PERFORMANCE:Staff at Barts Health Trust have been subject to bullying behaviour, race discrimination and ill treatment, according to a report commissioned by the trust.
The study of 2,000 employees by Plymouth University’s Graduate School of Management also found 23 per cent of respondents considered themselves the subject of gossip or malicious rumours.
Researchers received accounts from Barts’ employees of discrimination based on religion, disability, and race - with the latter named as “the most prevalent”.
Both black minority ethnic and white staff perceived themselves as being discriminated against.
Barts commissioned the survey, which was carried out between April and June, after a report by the Care Quality Commission described “a perception of a closed culture and bullying” at the trust.
The majority of staff interviewed by the university’s academics attributed the “negative issues” they experienced to “actions or treatment from their line manager”.
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There was little evidence the negative behaviour led to disciplinary action, the report added.
“Managers rarely appear to have been disciplined, even when negative behaviour was attributed to them,” it said.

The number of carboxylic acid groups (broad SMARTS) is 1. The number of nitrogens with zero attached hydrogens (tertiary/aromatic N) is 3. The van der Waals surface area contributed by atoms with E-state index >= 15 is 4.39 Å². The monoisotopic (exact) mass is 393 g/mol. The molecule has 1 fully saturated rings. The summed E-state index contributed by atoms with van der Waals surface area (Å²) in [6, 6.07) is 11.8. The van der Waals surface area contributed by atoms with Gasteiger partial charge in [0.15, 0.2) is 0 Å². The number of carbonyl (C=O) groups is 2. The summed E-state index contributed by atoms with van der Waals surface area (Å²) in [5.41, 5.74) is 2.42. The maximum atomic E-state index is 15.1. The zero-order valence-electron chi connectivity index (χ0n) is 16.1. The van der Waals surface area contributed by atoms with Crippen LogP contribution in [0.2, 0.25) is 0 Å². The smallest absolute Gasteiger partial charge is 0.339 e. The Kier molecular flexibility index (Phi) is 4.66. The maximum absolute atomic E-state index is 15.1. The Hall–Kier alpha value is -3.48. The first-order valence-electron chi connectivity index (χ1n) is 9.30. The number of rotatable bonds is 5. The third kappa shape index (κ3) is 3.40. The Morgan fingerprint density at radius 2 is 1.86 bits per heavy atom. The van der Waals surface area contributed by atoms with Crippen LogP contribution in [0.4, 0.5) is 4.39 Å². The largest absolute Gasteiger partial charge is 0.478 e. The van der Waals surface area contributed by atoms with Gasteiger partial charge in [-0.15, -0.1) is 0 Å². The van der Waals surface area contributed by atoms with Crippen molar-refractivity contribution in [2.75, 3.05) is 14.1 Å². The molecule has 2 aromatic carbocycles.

Researchers said reports of bullying often resulted in “counter claims” from colleagues.
“In some instances bullying was alleged following attempts to manage performance and/or conduct,” the report said.
“In others, staff who made complaints of bullying were subsequently subject to complaints from colleagues and/or managerial action.”
Approximately 75-80 per cent of staff that experienced bullying on a regular basis said it had taken place within the last three months.
Researchers found staff satisfaction varied across the different hospitals.
While staff at Whipps Cross University Hospital described a “good team working environment”, employees in other hospitals said there was “greater disconnect” between staff.
A trust spokeswoman said work had already begun to address the review’s findings, with “active participation by the senior leadership team”.
“In commissioning this external review, we knew that it would be a difficult read, but our values include listening and we welcome the clarity and depth of the findings,” she added.
“We also knew that there was no better, positive step we could take to accelerate the work we began at the start of this year to engage with our staff on the change that was needed to develop the positive culture for our staff to work in and in which our patients receive their care.
“We know the process of change will not come overnight, and we will spend the time and continue to give the support to the change that is required to make the difference that is needed. We will build Barts Health to become a great place to work for all our employees.”
The Barts staff survey in numbers
38 per cent - Proportion of staff who felt they were treated unfairly compared with colleagues
29 per cent - Proportion who said they had experienced intimidating behaviour
23 per cent - Proportion who believed they were the subject of gossip or malicious rumours